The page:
Wroe in need of speed
By Luke Pentony
Updated April 13, 2012 18:36:51
Speed focus ... Sean Wroe Photo: Speed focus ... Sean Wroe (Getty Images: Cameron Spencer, File photo)
Two-time national 400 metres champion Sean Wroe says the need for speed work is why he has chosen not to run his preferred event at the Australian Athletics Championships in Melbourne.
Audio: Interview: Sean Wroe (ABC News)
Wroe instead will compete in the 200m on Sunday at Lakeside Stadium, having opted not to contest for the national crown over the one lap, which he won in the 2006/07 and 2008/09 seasons.
The 27-year-old has been in the midst of a heavy training block since last month's Olympic selection trials in Melbourne, focussing more on building an aerobic base ahead of competing overseas in the coming months.
The 2010 Commonwealth Games silver medallist says he has "no expectations" about how he will perform at the national titles, as he is treating it more as a training exercise.
"The 200 this weekend is just to see where my speed is at with no speed training in the legs, so it's just a test to see where I'm at in terms of my speed," Wroe told Grandstand.
Wroe is yet to dip under either the A (45.30) or B (45.93) qualifying times since the qualification window opened last year, although his cause was not helped by an Achilles tendon injury during the recent domestic season.
He ran a season best of 46.38 in the heats at the Olympic selection trials before finishing fourth (46.74) in the final, which was won by a rejuvenated John Steffensen.
Wroe, who made the semi-finals at the Beijing Olympics and has twice reached the same stage at the world championships (2007, 2009), is still confident he can snare an A qualifier before the selection cut-off date of June 11.
"It's my dream obviously to go to a second Olympics to compete in the individual event," he said.
"It would be amazing if I went as just a relay runner but obviously we do track and field for the individual event, so I truly believe 45.30 is achievable.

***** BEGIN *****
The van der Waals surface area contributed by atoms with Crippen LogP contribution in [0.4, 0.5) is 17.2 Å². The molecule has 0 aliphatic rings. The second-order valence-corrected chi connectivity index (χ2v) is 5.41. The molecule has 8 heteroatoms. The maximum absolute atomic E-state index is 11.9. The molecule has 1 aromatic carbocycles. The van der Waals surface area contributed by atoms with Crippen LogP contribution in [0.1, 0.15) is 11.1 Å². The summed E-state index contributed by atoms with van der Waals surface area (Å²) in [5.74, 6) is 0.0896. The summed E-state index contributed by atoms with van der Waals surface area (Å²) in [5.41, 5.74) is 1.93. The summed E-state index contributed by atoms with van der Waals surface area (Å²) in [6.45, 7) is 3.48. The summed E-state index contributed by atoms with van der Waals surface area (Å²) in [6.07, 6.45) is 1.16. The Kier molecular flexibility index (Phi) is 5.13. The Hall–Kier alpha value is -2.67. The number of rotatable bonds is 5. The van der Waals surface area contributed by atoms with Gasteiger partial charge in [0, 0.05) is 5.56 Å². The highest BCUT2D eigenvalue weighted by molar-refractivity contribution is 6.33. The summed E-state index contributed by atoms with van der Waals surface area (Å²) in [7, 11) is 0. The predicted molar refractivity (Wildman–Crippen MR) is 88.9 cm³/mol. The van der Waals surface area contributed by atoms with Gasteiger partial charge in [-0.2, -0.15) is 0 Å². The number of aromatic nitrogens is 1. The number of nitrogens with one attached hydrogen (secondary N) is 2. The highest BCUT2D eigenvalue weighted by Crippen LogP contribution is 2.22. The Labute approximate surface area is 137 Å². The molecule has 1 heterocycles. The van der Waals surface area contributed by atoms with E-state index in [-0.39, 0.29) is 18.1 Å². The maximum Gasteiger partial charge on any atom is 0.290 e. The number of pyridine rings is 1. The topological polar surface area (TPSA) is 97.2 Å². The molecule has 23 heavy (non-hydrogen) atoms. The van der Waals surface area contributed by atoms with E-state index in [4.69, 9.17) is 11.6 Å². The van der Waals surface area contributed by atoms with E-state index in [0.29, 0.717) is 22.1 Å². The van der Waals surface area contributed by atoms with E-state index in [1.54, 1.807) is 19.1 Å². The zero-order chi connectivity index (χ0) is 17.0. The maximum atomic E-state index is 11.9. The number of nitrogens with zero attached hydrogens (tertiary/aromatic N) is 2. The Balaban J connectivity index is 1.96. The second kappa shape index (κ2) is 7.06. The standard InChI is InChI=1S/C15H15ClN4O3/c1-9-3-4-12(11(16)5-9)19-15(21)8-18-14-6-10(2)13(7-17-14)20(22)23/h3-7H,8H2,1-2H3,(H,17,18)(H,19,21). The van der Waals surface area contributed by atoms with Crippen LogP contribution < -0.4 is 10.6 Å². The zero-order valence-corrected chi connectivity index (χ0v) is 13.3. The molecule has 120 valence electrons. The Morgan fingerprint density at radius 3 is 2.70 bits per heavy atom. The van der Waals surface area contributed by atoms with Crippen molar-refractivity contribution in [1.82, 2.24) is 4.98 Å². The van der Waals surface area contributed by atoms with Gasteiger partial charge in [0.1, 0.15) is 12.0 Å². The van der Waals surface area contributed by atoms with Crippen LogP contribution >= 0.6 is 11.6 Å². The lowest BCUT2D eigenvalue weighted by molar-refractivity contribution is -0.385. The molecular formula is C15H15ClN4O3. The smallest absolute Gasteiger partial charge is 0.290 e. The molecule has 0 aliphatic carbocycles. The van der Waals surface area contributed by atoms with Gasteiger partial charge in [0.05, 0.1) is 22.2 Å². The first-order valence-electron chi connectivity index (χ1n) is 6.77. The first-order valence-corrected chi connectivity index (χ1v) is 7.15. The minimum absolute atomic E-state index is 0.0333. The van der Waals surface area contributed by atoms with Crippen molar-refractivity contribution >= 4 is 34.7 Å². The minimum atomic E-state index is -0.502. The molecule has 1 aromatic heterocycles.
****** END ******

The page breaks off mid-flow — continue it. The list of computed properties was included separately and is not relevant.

"My body's done it before, so it's a mark that should be achievable and I'm looking forward to getting to that kind of pace hopefully very soon."
As Wroe points out running under 45.30 is not foreign to him, as he has a personal best of 45.07 posted back in 2009.
The Melbourne-based athlete is renowned for attacking from the gun and he feels it his performance in the home straight that has prevented him from breaking the revered 45-second barrier.
"I think it is probably the backend of my race," he said.
"I've always been naturally able to keep up for the first 300, I just kind of tend to fade a little bit in the last 50.
"I think if I just kind of focus on that backend I'll definitely dip under and I guess to run that 44 I'll have run the perfect race and hopefully, all things provided, I can do it when it counts at the Olympic Games."
Aside from Wroe, Australia is blessed with a degree of depth in the men's 400m, despite the fact no athlete is yet to run an A qualifier.
Steffensen and fellow Western Australian Ben Offereins are both sub 45-second runners and reigning national champion Steven Solomon is among the best teenagers in the world, having run 45.58 as a 17-year-old.
Wroe is adamant Australia can contend for a medal in the 4x400m relay in London should a team be selected, as he, Steffensen and Offereins were part of the quartet that claimed bronze at the 2009 world titles.
"We really believe that the 4x400 is an event that as long as you are in the final anything can really happen," he said.
"Also being at the back end of the championships when everyone is tired from running all their rounds [in the individual 400] it's one of those events that if you have got the calibre of athletes that are hungry enough anything can happen."
Wroe also believes breaking the national 4x400m relay record of 2:59.70 set back in 1984 is achievable with Australia's current crop of one-lappers.